At TED Monday and Wednesday, two powerful talks by poet Sarah Kay and author Jacqueline Woodson showed why the stories we tell are the key to our true success.

As creators, entrepreneurs, and builders, our biggest flaw is believing our ideas are original. They may come from a muse's inspiration or from a particular life experience or from an environmental factor. But they are not just from our genius, and thinking so betrays our past and cripples our future.

Here's why.

Our power is inherited

In a beautiful TED opening, Sarah Kay talked about the natural order of nature: From creatures knowing when to migrate and return to birds instinctively understanding the right formation. There is no school. There is no think piece. There is just the pattern of the living things before them. It is instinct, environmental and passed on.

Kay calls this "inherited choreography." Your desire to change the world isn't just because. It is from your environment, it is from your history, it is from your DNA. It is yours--but you have to understand that it didn't originate with you.

The closer you get to this truth, the more you can harness the power and make a bigger impact.

When we immerse ourselves into our craft, then, for that moment, we are connected to everyone else who has ever done it before. How honorable is that? You are not a struggling artist, but someone participating in the same actions, and perhaps facing the same feelings, as Michelangelo and Picasso and O'Keefe. By doing what you are called to do, by doing what you do best, by doing what only you can do in your special way, then you are not just honoring yourself, but you are honoring those that came before you and the sacrifices they made to make your profession even valid.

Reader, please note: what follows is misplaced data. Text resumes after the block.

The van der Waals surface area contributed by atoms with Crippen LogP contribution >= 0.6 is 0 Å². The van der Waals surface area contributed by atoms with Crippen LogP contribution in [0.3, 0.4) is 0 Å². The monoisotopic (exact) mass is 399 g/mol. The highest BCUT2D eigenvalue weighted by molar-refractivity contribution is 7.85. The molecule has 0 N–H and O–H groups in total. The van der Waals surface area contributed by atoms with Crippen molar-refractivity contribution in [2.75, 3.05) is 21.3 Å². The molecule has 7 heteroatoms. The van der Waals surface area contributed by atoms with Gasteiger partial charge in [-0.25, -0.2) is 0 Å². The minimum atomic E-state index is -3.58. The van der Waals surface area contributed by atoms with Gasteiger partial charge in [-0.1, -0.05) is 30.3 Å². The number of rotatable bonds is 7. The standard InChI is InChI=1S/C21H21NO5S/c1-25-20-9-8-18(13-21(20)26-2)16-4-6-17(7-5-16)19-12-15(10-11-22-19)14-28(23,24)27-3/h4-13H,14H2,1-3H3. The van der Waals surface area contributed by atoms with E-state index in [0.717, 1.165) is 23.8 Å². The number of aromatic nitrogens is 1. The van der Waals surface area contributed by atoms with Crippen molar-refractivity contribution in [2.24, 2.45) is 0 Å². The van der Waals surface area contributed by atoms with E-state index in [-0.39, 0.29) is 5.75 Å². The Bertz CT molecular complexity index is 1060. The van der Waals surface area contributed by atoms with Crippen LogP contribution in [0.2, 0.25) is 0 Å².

Whatever you are, you are not the first. You will not be the last. There is an honor in that. There is also a comfort.

Our stories define us

Later, Jacqueline Woodson shared her legacy as a storyteller. It goes well before her, back to her Southern ancestors who were stripped of their African identities and pulled into slavery. They were not allowed to become literate because, as she shared, knowing and sharing our story empowers it. It is our identity.

"Story is one of our earliest forms of connective technology," Woodson says. She's right. And by preventing literacy, slaveowners were essentially unplugging the internet.

Stories can be conveyed in more ways than one. Stories always want to live. They want to be heard. They want to spread.

As Woodson says, the stories became remembered music and song, and they became memorized tales shared on porches, and they became funny takes on sad tales. They became best-selling stories told centuries later.

They became her.

For both Kay and Woodson, the question becomes, "What part of your story are you neglecting to respect?" You need all of it to create your best future, because all of it got you here.